In (partial) reply to your posting:
> We are looking for any information (good or bad) you might be willing
> to share regarding personal experience with the purchase,
> implementation, and use of either ScreenScan or Fuji M-Drive microfilm
> scanners.  We would be scanning 16mm microfilm in batches as well
> as selected images.  We are interested in any limitations,
> software/hardware requirements, or any other special needs required
>  to implement such a system.
> Brian Kleveland
> Records Management Coordinator
> Nebraska Public Power District

Brian, I am re-posting to the Records Management listserv a message
that I recently sent on this subject to another listserv. It may help
you out.
==== posting begins ======
> Does anyone know of any systems for digitizing microfilm and
> microfiche? Jeremy Hunsinger

Jeremy, there are two types of microfilm digitising systems
("scanners"). Which to choose depends on your needs.

One category of scanners systems is intended to digitise a very large
 number of film images in as short a time as possible. Wicks &
Wilson,  SunRise Imaging, and Meckel Engineering/HoustonFearless 76
scanners  are in this category. Typically, these scanners are bought
by  commercial conversion service bureaus. They are fairly complex to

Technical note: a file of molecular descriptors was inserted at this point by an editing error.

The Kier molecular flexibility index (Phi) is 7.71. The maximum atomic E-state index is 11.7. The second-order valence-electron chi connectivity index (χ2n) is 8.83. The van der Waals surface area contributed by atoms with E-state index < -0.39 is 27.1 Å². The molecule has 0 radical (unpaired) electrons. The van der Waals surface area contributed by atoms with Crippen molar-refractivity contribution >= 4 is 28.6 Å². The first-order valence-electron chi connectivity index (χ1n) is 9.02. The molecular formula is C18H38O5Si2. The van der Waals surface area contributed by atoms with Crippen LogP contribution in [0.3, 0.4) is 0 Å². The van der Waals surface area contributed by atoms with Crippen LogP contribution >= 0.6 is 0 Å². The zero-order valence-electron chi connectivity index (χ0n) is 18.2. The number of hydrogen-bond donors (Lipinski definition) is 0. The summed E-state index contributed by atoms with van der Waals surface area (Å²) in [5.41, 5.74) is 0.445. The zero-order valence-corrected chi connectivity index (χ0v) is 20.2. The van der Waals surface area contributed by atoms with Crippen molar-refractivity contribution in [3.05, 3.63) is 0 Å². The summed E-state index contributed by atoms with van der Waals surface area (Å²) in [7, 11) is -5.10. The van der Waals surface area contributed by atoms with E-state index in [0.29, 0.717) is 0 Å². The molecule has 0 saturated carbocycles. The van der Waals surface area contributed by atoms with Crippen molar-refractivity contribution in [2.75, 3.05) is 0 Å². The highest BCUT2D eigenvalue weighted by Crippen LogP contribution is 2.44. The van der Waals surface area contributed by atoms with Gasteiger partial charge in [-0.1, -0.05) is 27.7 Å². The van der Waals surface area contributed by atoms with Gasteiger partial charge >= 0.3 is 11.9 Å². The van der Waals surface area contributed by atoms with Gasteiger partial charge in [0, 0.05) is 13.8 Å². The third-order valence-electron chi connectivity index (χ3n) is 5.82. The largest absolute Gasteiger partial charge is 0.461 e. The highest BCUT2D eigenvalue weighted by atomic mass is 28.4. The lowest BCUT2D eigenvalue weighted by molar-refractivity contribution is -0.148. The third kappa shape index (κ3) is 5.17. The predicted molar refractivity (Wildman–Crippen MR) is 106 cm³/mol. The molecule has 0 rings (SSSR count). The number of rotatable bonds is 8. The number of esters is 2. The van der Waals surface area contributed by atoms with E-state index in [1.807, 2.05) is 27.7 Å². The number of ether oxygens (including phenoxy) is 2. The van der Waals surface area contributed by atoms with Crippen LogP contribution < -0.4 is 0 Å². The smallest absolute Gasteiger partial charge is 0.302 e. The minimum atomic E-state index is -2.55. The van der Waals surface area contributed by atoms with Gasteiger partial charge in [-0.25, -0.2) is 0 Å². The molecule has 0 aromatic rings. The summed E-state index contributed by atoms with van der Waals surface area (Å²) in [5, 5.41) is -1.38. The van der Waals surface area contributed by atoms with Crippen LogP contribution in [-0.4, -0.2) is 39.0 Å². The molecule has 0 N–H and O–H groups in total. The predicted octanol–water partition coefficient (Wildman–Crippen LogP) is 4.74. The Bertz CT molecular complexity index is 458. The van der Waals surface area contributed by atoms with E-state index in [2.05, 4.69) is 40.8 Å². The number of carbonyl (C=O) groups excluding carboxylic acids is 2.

program and to connect, as well as rather expensive (US $50,000 to
US  $150,000). But in the context of massive conversions, they are
very  cost-effective.

The other category of scanner systems is intended to digitise a
relatively small number of images, in a situation where time is
somewhat less important. Within this category are three sub-

The first sub-category is what you might call "computer mimics". The
scanner is enclosed in a case that greatly resembles a tower
computer, and it is entirely controlled by software. Fuji's "M-Drive"
 and Kodak's "Digital Science Intelligent Microimage Scanner". They
are relatively fast and offer a good deal of control, BUT they only
scan 16mm microfilm in cartridges. They cost typically about US

The second sub-category consists of machines that resemble, or are
derived from, microforms reader-printers. In the United States, Canon
 and Minolta are the main vendors. These machines have the advantages
 that they accept many different types of microforms, and users who
are not very computer-literate or computer-comfortable find them
easier to use (their controls are usually keypads, buttons, slides,
etc.). But they are relatively slow, compared to the preceding
devices. These machines cost about US $16,000.

The third sub-category, which to my knowledge includes only one
vendor (ScreenScan), consists of a device that you, or a Vendor, add
on to an existing microform reader or reader-printer. ScreenScan
devices (there are several versions) cost between US $6,000 and US
$15,000, depending on which version and what equipment you are

Again, all of these devices have their strengths and weaknesses, and
which one best meets your requirements is for you to decide.

Best regards.

Frederic J. Grevin,
Technology Coordinator
The City of New York, Department of Finance
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phone:  (212) 788-8519
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The opinions expressed here are my own and do not necessarily reflect the policy of the City of New York